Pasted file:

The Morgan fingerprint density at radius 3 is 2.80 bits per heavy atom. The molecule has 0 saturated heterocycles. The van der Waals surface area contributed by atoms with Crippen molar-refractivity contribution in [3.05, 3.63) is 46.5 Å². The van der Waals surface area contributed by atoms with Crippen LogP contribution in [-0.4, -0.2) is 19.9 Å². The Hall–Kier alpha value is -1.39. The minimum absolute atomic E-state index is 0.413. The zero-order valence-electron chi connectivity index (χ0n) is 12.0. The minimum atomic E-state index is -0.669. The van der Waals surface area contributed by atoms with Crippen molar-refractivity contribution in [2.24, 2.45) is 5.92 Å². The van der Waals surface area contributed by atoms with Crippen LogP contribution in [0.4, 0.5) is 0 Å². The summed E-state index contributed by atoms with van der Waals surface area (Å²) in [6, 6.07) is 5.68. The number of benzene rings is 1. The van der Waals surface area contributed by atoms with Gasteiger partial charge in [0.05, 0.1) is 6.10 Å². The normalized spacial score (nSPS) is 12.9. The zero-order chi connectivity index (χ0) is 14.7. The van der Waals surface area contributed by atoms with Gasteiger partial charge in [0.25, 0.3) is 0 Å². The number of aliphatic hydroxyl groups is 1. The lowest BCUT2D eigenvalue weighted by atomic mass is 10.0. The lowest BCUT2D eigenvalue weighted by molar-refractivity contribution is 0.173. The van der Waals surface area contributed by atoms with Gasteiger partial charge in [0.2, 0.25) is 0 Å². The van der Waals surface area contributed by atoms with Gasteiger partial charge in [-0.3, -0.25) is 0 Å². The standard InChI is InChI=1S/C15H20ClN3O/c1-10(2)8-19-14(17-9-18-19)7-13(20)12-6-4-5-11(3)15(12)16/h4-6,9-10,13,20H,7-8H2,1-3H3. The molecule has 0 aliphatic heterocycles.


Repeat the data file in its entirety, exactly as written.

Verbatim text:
The Morgan fingerprint density at radius 3 is 2.80 bits per heavy atom. The molecule has 0 saturated heterocycles. The van der Waals surface area contributed by atoms with Crippen molar-refractivity contribution in [3.05, 3.63) is 46.5 Å². The van der Waals surface area contributed by atoms with Crippen LogP contribution in [-0.4, -0.2) is 19.9 Å². The Hall–Kier alpha value is -1.39. The minimum absolute atomic E-state index is 0.413. The zero-order valence-electron chi connectivity index (χ0n) is 12.0. The minimum atomic E-state index is -0.669. The van der Waals surface area contributed by atoms with Crippen molar-refractivity contribution in [2.24, 2.45) is 5.92 Å². The van der Waals surface area contributed by atoms with Crippen LogP contribution in [0.4, 0.5) is 0 Å². The summed E-state index contributed by atoms with van der Waals surface area (Å²) in [6, 6.07) is 5.68. The number of benzene rings is 1. The van der Waals surface area contributed by atoms with Gasteiger partial charge in [0.05, 0.1) is 6.10 Å². The normalized spacial score (nSPS) is 12.9. The zero-order chi connectivity index (χ0) is 14.7. The van der Waals surface area contributed by atoms with Gasteiger partial charge in [0.25, 0.3) is 0 Å². The number of aliphatic hydroxyl groups is 1. The lowest BCUT2D eigenvalue weighted by atomic mass is 10.0. The lowest BCUT2D eigenvalue weighted by molar-refractivity contribution is 0.173. The van der Waals surface area contributed by atoms with Gasteiger partial charge in [0.2, 0.25) is 0 Å². The van der Waals surface area contributed by atoms with Gasteiger partial charge in [-0.3, -0.25) is 0 Å². The standard InChI is InChI=1S/C15H20ClN3O/c1-10(2)8-19-14(17-9-18-19)7-13(20)12-6-4-5-11(3)15(12)16/h4-6,9-10,13,20H,7-8H2,1-3H3. The molecule has 0 aliphatic heterocycles.